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Growing energy cover crops in double cropping: which ecosystem services or environmental impacts associated?

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Energy cover crops are currently being developed in France and Europe to provide biogas through anaerobic digestion and thus contribute to renewable energy production. These crops have the double advantage of (1) not competing with food crops, as they do not occupy the soil at the same time, and (2) providing the ecosystem services expected from a cover crop (e.g. reduction of nitrate leaching, reduction of erosion, carbon storage). However, if agronomic issues related to their management and methanogenic potential have been addressed (Molinuevo-Salces et al. 2013; Wannasek et al. 2019), issues related to their environmental impact have been very little explored, particularly coupled with digestate return to the field. We focused on ecosystem services related to nitrogen recycling (reduction of nitrate leaching, reduction of nitrous oxide and ammonia emissions) and soil carbon storage. We also studied whether energy cover crops could compete with food production by inducing nitrogen or water stress on the following main crops, which could lead to yield loss. We conducted a two-year field experiment in southwestern France. Two main crop sequences were implemented: wheat [Triticum turgidum subsp. Durum (Desf.) Husn.] - winter barley [Hordeum vulgare L.] - winter peas [Pisum sativum L.] and wheat [Triticum turgidum subsp. Durum (Desf.) Husn.] – sunflower [Helianthus annuus L.] - grain sorghum [Sorghum bicolor (L.)]. Summer energy cover crops (sorghum [Sorghum bicolor (L.) Moench] – vetch [Vicia benghalensis L.] mixture) were grown on the short fallow period of the first rotation and winter energy cover crops (rye [Secale cereale L.] – fababean [Vicia faba L.] mixture) on the long fallow period of the second crop sequence. These energy cover crops were exported from the plot at harvest to produce biogas and fertilized with digestate produced during anaerobic digestion. They were compared to the same unfertilized and non-exported cover crop and to a soil left bare. For the long fallow period, the comparison was also made with a white mustard, growing over the autumn and plowed into the soil earlier. The biomass and yield of cover and main crops, ammonia volatilization and soil water and nitrogen content were regularly monitored. This experiment was then simulated with the STICS crop model in order to assess unmeasured variables (i.e. nitrate leached, nitrous oxide emissions carbon stored over 30 years, crop stress indices) and to extend the simulated period from 2020 to 2050. About competition with food crops, our study shows that in 2021, energy cover crops did not decrease the yield of the main crops. Repeating the trial over several climatic years using the model will allow us to confirm whether this result is isolated or generic. Secondly, with regard to ecosystem services, we observed a decrease in leaching during long cover crop period, that was lower than with fast-growing mustard, and a decrease in nitrous oxide emissions compared to bare soil. Conversely, spreading digestate increased ammonia emissions, particularly when spread on the crop and not burried in the soil as done before sowing. According to biomass produced and incorporated to the soil (including digestate) in the different treatments, we expect a similar carbon storage that would be verified through simulation results. A greenhouse gas (GHG) balance will allow us to assess if the reduction of direct and indirect N2O emissions and increased in carbon storage compensate for higher ammonia emissions. Finally, the GHG balance of these energy cover crops, if negative, and the assessment of potential other environmental impacts would make possible to ensure that the gas produced is renewable. Molinuevo-Salces B, Larsen SU, Ahring BK, Uellendahl H (2013) Biogas production from catch crops: Evaluation of biomass yield and methane potential of catch crops in organic crop rotations. Biomass and Bioenergy 59:285–292. Wannasek L, Ortner M, Kaul HP, et al (2019) Double-cropping systems based on rye, maize and sorghum: Impact of variety and harvesting time on biomass and biogas yield. Eur J Agron 110:.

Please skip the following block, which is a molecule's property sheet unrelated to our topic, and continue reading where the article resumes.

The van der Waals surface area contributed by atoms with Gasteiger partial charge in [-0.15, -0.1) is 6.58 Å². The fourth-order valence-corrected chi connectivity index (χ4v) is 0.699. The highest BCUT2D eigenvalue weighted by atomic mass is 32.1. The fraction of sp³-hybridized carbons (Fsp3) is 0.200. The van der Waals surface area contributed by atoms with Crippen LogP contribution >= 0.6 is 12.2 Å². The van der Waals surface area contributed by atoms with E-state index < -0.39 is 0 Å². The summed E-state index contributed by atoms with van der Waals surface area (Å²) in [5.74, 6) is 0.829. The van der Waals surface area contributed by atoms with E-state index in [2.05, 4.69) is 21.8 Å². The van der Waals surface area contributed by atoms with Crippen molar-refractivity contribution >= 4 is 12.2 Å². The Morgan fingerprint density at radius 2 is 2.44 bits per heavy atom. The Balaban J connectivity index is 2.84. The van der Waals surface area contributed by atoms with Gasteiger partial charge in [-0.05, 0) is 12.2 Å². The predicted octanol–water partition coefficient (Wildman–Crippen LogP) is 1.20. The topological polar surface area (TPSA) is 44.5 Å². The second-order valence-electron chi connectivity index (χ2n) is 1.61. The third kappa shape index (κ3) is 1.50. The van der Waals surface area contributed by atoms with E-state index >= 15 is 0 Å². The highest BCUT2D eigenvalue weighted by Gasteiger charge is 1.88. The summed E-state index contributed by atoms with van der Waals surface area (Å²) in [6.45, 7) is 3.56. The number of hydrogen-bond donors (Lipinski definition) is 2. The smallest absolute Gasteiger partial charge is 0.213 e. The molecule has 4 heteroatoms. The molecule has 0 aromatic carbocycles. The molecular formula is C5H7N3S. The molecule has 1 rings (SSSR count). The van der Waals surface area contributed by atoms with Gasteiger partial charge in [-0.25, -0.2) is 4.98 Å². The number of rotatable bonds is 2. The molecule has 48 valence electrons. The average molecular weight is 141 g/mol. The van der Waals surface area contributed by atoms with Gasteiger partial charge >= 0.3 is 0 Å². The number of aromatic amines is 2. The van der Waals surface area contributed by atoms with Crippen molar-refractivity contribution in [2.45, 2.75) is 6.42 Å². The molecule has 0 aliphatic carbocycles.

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hal-03937907 , version 1 (13-01-2023)


  • HAL Id : hal-03937907 , version 1


Camille Launay, Louise Hermet, Sylvain Frédéric, Sabine Houot, Julie Constantin. Growing energy cover crops in double cropping: which ecosystem services or environmental impacts associated?. XVII. Congress of the European Society for Agronomy, Aug 2022, Potsdam, Germany. pp.67-68. ⟨hal-03937907⟩
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